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Website Redesign: It’s not about the pretty pictures.

[fa icon="calendar"] Jan 19, 2017 1:30:11 PM / by Guest Blogger: Peggy Winton, AIIM

AIIM Homepage Image

The team at AIIM International recently re-designed their website and lived to tell about it. President/CEO Peggy Winton shared what they learned through-out the process in hopes of helping others who are about to begin (or who are putting it off).  Her blog was originally posted on LinkedIn and she was kind enough to let Brightfind share it with our readers.

Once upon a time there was a small industry association ($6 million and 25 employees) in need of a website that met the demands of a changing demographic and new business model. The prospect of embarking on this project was met with trepidation by the skeptical staff still reeling from past web projects that, led by a former IT team, had largely failed to deliver on performance and promise.

If this story sounds familiar, you may be interested to learn that history doesn’t always repeat itself. Our team knew that we had to get serious about building a website that was worthy of our quality content and our growing community. While we’d shared this premise before, our renewed commitment was different in a few ways.

This time, we realized that we’d underinvested in the very tool that would enable us to scale; to do the heavy lifting for us. We vowed to devote the necessary resources of time and money to get it right. We also realized that it didn’t matter what WE thought the website should look/feel like; it was its relevance and utility to the community that really mattered. So, we used techniques like card sorting and consensus-building to involve our customers in the design process.

Our year-long project came to its first big rest stop (after all, it’s not the end of our journey since continual analysis, testing and tweaking will determine our onward route) a few months ago with the site’s public launch. Guess what happened when we flipped the switch? NOTHING. It all worked as planned, without the needed rollbacks or emergency fixes that had characterized our previous projects.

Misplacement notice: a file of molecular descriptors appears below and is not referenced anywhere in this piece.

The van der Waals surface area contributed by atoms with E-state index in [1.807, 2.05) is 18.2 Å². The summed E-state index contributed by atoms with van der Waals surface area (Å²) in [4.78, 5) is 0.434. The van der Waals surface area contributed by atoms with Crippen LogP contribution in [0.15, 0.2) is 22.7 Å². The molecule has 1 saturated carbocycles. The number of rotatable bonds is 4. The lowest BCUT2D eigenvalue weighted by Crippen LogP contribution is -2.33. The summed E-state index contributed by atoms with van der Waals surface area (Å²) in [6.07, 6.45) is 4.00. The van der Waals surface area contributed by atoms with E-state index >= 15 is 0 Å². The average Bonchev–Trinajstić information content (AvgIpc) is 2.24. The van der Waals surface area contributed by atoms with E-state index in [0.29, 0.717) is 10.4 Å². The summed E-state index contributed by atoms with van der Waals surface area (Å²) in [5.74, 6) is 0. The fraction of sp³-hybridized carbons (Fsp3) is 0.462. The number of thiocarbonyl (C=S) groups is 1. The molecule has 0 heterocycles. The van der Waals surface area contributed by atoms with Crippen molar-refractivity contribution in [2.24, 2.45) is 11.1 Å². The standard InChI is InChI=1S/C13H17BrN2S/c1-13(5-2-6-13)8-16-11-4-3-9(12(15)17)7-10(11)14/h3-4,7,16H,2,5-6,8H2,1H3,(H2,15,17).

Here are five key elements that we believe, are responsible for our happy ending

  1. This is NOT about the pretty pictures. Don’t begin any website redesign project with a design discussion. Don’t begin with a technology discussion either. This is about the business and how your site can achieve your business objectives. You’ll be amazed how liberating this can be, even while forcing you to focus on strategic priorities.

  2.  Determine your success metrics early on. What early indicators and results will let you know whether you are successful or not? Be sure to establish your baseline for gauges like site/page traffic, time on site/page and conversions. Without these, all your efforts are for naught.

  3. Let your BUSINESS/PROGRAMS take the lead, not your executives and not IT. Our project team was a blended one, with representative participation from the key program areas and shared services (marketing, sales, IT, and admin). Our project lead, Jessica took ownership for milestones, documentation, communication, and liaison. She also named a subgroup of the representatives to make the decisions. Somebody has to draw the line in the sand. I am extremely proud of the way that this project team came together in their “spare” time to accomplish this. This cross-departmental collaborative approach has since been extended to other projects.

  4. Get expert help from the right partner. We’d like to think that we are a talented and agile group of professionals with deep and varied skills in design, technology, marketing, product development, business development and operations. We are used to empowering ourselves to get things done. However, we realized that previous attempts to “home grow” solutions were not going to cut it in this case. We were fortunate to identify and partner with a services provider with deep domain expertise in all aspects of content management systems (CMS). While solution agnostic, their team was certified in the CMS we were upgrading and committed to. We were immediately impressed with the kickoff meeting that focused on everything but design and technology. Through analysis of our current site, our partner asked some really tough business questions that forced us to rethink the connection between web page real estate and the business outcomes we needed to effect.

  5. Allocate the appropriate resources for training and optimization post-launch. Most projects fail because teams don’t learn how to truly leverage the great tools they’ve just implemented. Our goal was to empower and enable the program owners to make their own content edits as needed, according to agreed templates and guidelines. Now, even yours truly can build and repurpose componentized widgets if I need to. We’ve created a tool that our folks want to play with.

We’ve captured our story in this short video. Take a few minutes to tune in for more insight, then reach out to me if I can be of any help to you and your planned redesign project. 

Topics: Web Strategy, Design

Guest Blogger: Peggy Winton, AIIM

Written by Guest Blogger: Peggy Winton, AIIM

Peggy Winton is the President/CEO of AIIM, International. She is known for ability to wear multiple hats and manage multiple, complex programs with limited resources. Well-earned reputation as a persuasive and engaging communicator, cross-functional team leader, and public speaker.